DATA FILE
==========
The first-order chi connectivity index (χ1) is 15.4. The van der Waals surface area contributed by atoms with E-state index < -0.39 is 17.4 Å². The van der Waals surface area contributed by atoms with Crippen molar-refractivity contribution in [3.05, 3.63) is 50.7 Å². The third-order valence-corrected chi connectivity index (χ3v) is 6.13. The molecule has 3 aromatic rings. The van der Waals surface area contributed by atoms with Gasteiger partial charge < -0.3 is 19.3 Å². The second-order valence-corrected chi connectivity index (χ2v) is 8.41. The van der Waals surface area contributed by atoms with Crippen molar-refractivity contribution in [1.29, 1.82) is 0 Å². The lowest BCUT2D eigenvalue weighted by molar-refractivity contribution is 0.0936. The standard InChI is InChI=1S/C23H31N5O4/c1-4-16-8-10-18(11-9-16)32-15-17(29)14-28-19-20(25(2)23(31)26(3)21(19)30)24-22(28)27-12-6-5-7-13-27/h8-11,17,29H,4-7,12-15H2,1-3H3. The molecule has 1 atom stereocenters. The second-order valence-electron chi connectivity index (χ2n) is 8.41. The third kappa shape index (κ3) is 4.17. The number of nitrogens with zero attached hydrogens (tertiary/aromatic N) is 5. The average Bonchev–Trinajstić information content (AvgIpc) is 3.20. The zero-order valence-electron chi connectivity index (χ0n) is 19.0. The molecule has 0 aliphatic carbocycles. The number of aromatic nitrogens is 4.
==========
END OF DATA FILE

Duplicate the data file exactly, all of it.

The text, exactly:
The first-order chi connectivity index (χ1) is 15.4. The van der Waals surface area contributed by atoms with E-state index < -0.39 is 17.4 Å². The van der Waals surface area contributed by atoms with Crippen molar-refractivity contribution in [3.05, 3.63) is 50.7 Å². The third-order valence-corrected chi connectivity index (χ3v) is 6.13. The molecule has 3 aromatic rings. The van der Waals surface area contributed by atoms with Gasteiger partial charge < -0.3 is 19.3 Å². The second-order valence-corrected chi connectivity index (χ2v) is 8.41. The van der Waals surface area contributed by atoms with Crippen molar-refractivity contribution in [1.29, 1.82) is 0 Å². The lowest BCUT2D eigenvalue weighted by molar-refractivity contribution is 0.0936. The standard InChI is InChI=1S/C23H31N5O4/c1-4-16-8-10-18(11-9-16)32-15-17(29)14-28-19-20(25(2)23(31)26(3)21(19)30)24-22(28)27-12-6-5-7-13-27/h8-11,17,29H,4-7,12-15H2,1-3H3. The molecule has 1 atom stereocenters. The second-order valence-electron chi connectivity index (χ2n) is 8.41. The third kappa shape index (κ3) is 4.17. The number of nitrogens with zero attached hydrogens (tertiary/aromatic N) is 5. The average Bonchev–Trinajstić information content (AvgIpc) is 3.20. The zero-order valence-electron chi connectivity index (χ0n) is 19.0. The molecule has 0 aliphatic carbocycles. The number of aromatic nitrogens is 4.